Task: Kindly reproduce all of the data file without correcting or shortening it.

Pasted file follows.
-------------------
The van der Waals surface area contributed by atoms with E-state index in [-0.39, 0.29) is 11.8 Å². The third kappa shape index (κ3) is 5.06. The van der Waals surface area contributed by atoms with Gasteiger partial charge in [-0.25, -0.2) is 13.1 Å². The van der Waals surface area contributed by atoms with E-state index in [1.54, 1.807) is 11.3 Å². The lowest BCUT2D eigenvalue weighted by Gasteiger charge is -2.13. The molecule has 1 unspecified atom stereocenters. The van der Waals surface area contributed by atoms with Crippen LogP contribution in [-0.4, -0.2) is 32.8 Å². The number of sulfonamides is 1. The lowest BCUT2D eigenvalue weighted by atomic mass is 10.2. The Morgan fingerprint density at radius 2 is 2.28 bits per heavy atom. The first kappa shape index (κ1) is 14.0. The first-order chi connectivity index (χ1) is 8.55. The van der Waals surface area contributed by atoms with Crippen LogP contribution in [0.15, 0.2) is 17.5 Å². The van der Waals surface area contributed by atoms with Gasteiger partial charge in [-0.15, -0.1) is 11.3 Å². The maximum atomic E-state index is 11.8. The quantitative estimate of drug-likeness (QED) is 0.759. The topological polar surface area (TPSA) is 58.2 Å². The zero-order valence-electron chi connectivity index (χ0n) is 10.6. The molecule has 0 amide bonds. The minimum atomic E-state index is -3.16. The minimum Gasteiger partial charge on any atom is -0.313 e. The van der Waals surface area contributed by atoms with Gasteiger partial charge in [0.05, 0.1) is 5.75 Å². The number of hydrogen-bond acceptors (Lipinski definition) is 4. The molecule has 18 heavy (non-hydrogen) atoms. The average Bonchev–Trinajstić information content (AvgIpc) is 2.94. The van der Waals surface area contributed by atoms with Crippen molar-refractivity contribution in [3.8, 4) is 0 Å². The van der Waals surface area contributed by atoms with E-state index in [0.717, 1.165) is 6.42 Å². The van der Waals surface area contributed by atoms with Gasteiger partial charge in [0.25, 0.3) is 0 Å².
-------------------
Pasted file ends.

The van der Waals surface area contributed by atoms with E-state index in [-0.39, 0.29) is 11.8 Å². The third kappa shape index (κ3) is 5.06. The van der Waals surface area contributed by atoms with Gasteiger partial charge in [-0.25, -0.2) is 13.1 Å². The van der Waals surface area contributed by atoms with E-state index in [1.54, 1.807) is 11.3 Å². The lowest BCUT2D eigenvalue weighted by Gasteiger charge is -2.13. The molecule has 1 unspecified atom stereocenters. The van der Waals surface area contributed by atoms with Crippen LogP contribution in [-0.4, -0.2) is 32.8 Å². The number of sulfonamides is 1. The lowest BCUT2D eigenvalue weighted by atomic mass is 10.2. The Morgan fingerprint density at radius 2 is 2.28 bits per heavy atom. The first kappa shape index (κ1) is 14.0. The first-order chi connectivity index (χ1) is 8.55. The van der Waals surface area contributed by atoms with Crippen LogP contribution in [0.15, 0.2) is 17.5 Å². The van der Waals surface area contributed by atoms with Gasteiger partial charge in [-0.15, -0.1) is 11.3 Å². The maximum atomic E-state index is 11.8. The quantitative estimate of drug-likeness (QED) is 0.759. The topological polar surface area (TPSA) is 58.2 Å². The zero-order valence-electron chi connectivity index (χ0n) is 10.6. The molecule has 0 amide bonds. The minimum atomic E-state index is -3.16. The minimum Gasteiger partial charge on any atom is -0.313 e. The van der Waals surface area contributed by atoms with Gasteiger partial charge in [0.05, 0.1) is 5.75 Å². The number of hydrogen-bond acceptors (Lipinski definition) is 4. The molecule has 18 heavy (non-hydrogen) atoms. The average Bonchev–Trinajstić information content (AvgIpc) is 2.94. The van der Waals surface area contributed by atoms with Crippen molar-refractivity contribution in [3.8, 4) is 0 Å². The van der Waals surface area contributed by atoms with E-state index in [0.717, 1.165) is 6.42 Å². The van der Waals surface area contributed by atoms with Gasteiger partial charge in [0.25, 0.3) is 0 Å².